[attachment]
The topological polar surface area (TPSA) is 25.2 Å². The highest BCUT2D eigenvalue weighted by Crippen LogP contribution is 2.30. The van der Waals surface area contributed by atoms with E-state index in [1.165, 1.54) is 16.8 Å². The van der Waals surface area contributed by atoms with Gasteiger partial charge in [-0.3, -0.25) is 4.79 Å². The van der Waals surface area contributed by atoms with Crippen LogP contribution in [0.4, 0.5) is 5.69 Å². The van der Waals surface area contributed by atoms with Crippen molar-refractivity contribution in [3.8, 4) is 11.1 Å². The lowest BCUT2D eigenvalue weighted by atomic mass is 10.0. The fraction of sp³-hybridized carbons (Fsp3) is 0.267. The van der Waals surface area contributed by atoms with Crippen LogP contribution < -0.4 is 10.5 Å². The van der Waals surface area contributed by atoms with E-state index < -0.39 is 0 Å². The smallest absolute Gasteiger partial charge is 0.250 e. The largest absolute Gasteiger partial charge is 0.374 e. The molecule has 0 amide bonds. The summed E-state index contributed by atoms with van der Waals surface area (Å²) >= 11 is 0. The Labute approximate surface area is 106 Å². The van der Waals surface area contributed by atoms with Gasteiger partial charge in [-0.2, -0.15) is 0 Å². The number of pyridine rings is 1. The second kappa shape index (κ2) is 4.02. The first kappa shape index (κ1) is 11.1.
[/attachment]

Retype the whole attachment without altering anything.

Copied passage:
The topological polar surface area (TPSA) is 25.2 Å². The highest BCUT2D eigenvalue weighted by Crippen LogP contribution is 2.30. The van der Waals surface area contributed by atoms with E-state index in [1.165, 1.54) is 16.8 Å². The van der Waals surface area contributed by atoms with Gasteiger partial charge in [-0.3, -0.25) is 4.79 Å². The van der Waals surface area contributed by atoms with Crippen LogP contribution in [0.4, 0.5) is 5.69 Å². The van der Waals surface area contributed by atoms with Crippen molar-refractivity contribution in [3.8, 4) is 11.1 Å². The lowest BCUT2D eigenvalue weighted by atomic mass is 10.0. The fraction of sp³-hybridized carbons (Fsp3) is 0.267. The van der Waals surface area contributed by atoms with Crippen LogP contribution < -0.4 is 10.5 Å². The van der Waals surface area contributed by atoms with E-state index < -0.39 is 0 Å². The smallest absolute Gasteiger partial charge is 0.250 e. The largest absolute Gasteiger partial charge is 0.374 e. The molecule has 0 amide bonds. The summed E-state index contributed by atoms with van der Waals surface area (Å²) >= 11 is 0. The Labute approximate surface area is 106 Å². The van der Waals surface area contributed by atoms with Gasteiger partial charge in [-0.2, -0.15) is 0 Å². The number of pyridine rings is 1. The second kappa shape index (κ2) is 4.02. The first kappa shape index (κ1) is 11.1.